Luke Yoder was perplexed. Larry Lee didn’t get it either.
When Yoder, a Cal Poly outfielder, was not selected in any of the 50 rounds of the 2009 Major League Baseball first-year player draft after his junior season last summer, it made little sense.
“I definitely didn’t know what happened,” said Yoder, who watched junior teammates Adam Buschini and Kyle Smith go within the first 15 rounds. “I was really confused, and coach Lee scrambled to get me on a summer team so I could play over summer.
“A lot of (summer) teams don’t take juniors that have a good shot of being drafted, and I fit in that category.”
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Yoder was picked in the 33rd round the prior year as a draft-eligible sophomore, after he hit .345 with eight home runs and 33 RBI. At the time, he said, the Cleveland Indians indicated that they would have taken him before the 10th round if he would have committed to leaving school early.
Lee said Yoder would be “one of the best players on the West Coast and a high draft pick” the next year.
“And he might not have been here in the first place,” Lee said Thursday as the team readied for its season-ending three-game series against visiting Cal State Bakersfield, which begins today at 6 p.m. at Baggett Stadium. “There was talk out of high school that he could be a top-10-round pick.”
As a junior, his average dropped to .301 and his strikeouts increased, but Yoder did hit one more home run and had seven more RBI.
No reason, he thought, for him to fall all the way out.
“But that’s the game of baseball,” Yoder said. “It’s very unpredictable, and it crosses over into the business side of things.”
Sticking around San Luis Obispo has been more than just a consolation prize for Yoder this season, which has seen him ascend many of the team’s all-time career statistical records lists.
He already holds Cal Poly records for runs scored and doubles, and he’s tied for second on the career home run list. He’s having a solid season at the plate and has been a regular fixture in left field, which hasn’t always been the case.
He’s also just one quarter away from earning his business degree, which he’d be a lot further from earning if he left school two years ago.And, he said, he’s a better prospect now than he was as a sophomore — even if the laws of supply and demand don’t favor seniors in negotiations of professional contracts.
“Just being able to play the outfield helps out a lot,” said Yoder, whose shoulder troubles early in his Cal Poly career often kept him relegated to designated hitter, “and also, being here for four years, scouting reports, they get around a lot. Still being able to be successful this year says a lot.”
This season, Yoder has upped his average to .334, and his career average to .324. He stands to become the first Mustangs player to hit .300 or better all four seasons at the Division I level.
Jon Macalutas and Rob Neal each did it in their four-year careers at Cal Poly in the 1990s, but Neal only played one season in Division I and Macalutas two.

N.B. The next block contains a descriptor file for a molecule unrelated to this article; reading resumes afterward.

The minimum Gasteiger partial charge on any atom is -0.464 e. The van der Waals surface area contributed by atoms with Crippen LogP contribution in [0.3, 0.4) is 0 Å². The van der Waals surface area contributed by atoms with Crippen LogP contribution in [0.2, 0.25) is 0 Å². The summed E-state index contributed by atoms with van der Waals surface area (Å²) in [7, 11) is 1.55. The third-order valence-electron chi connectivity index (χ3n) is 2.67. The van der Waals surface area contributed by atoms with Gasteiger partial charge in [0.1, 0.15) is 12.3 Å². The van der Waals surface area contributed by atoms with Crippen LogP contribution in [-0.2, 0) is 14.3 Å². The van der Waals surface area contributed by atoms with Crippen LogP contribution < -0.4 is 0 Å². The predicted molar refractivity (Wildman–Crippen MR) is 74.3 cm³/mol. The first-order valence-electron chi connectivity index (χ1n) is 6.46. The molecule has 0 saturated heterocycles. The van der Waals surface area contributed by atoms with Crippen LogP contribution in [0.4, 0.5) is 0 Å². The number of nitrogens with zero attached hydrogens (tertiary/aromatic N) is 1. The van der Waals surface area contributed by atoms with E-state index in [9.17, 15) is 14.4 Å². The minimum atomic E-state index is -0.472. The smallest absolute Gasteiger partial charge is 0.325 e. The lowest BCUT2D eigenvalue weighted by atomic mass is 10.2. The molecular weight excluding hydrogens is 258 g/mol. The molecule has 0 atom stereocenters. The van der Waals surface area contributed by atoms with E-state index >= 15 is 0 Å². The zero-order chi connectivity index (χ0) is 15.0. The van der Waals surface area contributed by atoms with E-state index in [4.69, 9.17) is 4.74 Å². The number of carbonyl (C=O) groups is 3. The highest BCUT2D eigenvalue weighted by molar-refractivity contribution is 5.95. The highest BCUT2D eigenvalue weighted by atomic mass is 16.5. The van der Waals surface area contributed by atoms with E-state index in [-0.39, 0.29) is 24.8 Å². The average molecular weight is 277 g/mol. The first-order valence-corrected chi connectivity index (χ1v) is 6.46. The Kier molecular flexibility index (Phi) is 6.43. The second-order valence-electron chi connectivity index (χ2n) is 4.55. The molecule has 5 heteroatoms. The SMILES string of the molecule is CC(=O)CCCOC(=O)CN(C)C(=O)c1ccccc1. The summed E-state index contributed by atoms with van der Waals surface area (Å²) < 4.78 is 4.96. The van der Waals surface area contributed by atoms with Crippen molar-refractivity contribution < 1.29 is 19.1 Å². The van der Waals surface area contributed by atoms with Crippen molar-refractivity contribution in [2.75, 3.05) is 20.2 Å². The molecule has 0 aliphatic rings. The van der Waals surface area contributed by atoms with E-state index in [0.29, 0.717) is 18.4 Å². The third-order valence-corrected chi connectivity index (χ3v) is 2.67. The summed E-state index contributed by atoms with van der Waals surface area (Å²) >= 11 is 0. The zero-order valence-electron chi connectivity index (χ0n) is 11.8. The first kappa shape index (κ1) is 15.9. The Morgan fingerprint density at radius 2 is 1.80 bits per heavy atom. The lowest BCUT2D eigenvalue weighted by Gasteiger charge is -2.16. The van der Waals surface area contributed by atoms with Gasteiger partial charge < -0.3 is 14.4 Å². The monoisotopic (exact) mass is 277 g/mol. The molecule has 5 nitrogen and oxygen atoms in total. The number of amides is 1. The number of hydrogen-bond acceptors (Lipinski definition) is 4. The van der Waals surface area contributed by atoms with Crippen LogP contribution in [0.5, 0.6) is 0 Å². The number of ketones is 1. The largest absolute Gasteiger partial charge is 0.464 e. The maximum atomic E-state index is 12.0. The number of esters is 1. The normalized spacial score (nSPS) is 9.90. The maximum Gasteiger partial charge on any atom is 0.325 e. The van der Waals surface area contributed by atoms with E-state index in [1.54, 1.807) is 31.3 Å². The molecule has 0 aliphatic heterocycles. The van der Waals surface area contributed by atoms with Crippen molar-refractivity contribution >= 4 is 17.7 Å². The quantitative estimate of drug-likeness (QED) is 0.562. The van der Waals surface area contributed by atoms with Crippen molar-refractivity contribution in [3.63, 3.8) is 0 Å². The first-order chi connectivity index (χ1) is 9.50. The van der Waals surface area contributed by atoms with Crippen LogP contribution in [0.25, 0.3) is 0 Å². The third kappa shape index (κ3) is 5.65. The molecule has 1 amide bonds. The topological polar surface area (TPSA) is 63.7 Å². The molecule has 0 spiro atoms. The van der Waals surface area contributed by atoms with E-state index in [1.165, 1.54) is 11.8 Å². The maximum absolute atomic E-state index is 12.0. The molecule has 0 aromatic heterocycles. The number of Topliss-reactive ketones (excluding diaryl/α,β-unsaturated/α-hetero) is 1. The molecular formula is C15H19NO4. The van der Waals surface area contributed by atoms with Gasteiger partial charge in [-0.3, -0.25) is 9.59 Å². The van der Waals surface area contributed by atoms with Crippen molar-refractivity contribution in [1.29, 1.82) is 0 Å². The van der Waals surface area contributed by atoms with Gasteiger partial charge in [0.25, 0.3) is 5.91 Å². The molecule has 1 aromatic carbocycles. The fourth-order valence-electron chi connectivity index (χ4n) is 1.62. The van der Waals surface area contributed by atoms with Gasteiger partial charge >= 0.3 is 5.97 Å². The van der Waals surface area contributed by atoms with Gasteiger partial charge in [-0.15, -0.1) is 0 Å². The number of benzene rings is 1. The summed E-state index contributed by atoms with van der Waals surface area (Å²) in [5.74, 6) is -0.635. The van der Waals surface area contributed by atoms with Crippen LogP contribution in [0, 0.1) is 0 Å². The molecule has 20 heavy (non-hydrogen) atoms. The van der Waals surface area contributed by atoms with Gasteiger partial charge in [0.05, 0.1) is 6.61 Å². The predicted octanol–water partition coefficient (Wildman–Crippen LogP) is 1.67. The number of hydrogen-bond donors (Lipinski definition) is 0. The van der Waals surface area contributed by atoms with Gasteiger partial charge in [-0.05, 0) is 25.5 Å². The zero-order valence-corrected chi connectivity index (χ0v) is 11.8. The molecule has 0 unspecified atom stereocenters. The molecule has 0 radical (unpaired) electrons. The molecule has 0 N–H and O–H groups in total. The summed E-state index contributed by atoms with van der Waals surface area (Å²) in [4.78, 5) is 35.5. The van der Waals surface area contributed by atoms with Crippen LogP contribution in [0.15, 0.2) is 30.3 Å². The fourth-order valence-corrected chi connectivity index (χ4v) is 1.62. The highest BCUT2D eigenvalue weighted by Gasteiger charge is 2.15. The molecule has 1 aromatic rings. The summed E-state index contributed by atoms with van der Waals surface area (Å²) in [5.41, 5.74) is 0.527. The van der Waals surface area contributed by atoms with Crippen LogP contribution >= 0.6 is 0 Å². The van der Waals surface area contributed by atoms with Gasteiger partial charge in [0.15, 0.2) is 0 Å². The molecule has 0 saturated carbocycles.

This season, Yoder ranks third in the Big West Conference with 19 doubles and third with 13 home runs — both career bests.
One knock: He also leads the conference with 54 strikeouts, evidence that he has room for improvement hitting offspeed pitches, Lee said.
However, just like the Mustangs — who have won 11 of their past 15 games to help forge a silver lining on a season that was lost with a major 4-21 midseason slump — Yoder has been extra hot lately.
He was 7 for 13 in last weekend’s series win over Pacific, and six of those hits went for extra bases. Four were doubles and two cleared the wall.
“The last couple weeks, it seems like every time he swings the bat, it’s a double or home run,” Lee said. “He’s really been productive. “He adds the element of speed and power. He has some things that are pretty unique to an offensive player.”
Yoder has 181 career runs scored. He broke that program record five weeks ago and the next closest player, Bryan Gant, has 23 fewer. Yoder’s 49 career doubles put him one ahead of Macalutas.
Yoder and Monty Waltz are tied with 30 home runs. Both are 11 behind program leader Steve Wood.
“So, with three games, I’d have to go, what, 4 for 4 with four bombs every game and then I’d have the record?” Yoder said. “That definitely won’t happen. But it would be nice to get one. That way there’s a separation, not a tie for second.”
Yoder is also tied for third in career walks (103), fifth in triples (12), fourth in at-bats (689), second in games (198), fourth in hits (223) and sixth in RBI (129).
He’s also in the top 10 in steals (43).
Yoder is the latest in what has been a productive pipeline of Mustangs players from Bakersfield.
A gymnast until he was 15 years old, Yoder starred at Liberty High and followed the footsteps of Brandon Roberts, Grant Desme and Brent Morel from the Bakersfield area to Cal Poly.
All had standout Mustangs careers, and Roberts and Morel are both playing in the minor leagues. Desme was a top prospect before he abruptly left baseball to join a seminary prior to spring training.
Yoder said he doesn’t regret the decision of coming back to school as a sophomore, one that could end up costing him contract money. It still may all work out in the end.
“I’m not sure why he didn’t get drafted, but I think he’s benefited from it,” Lee said, “and it think what you really want to do when you enter professional baseball is be ready to be successful. I know he’s much more prepared.”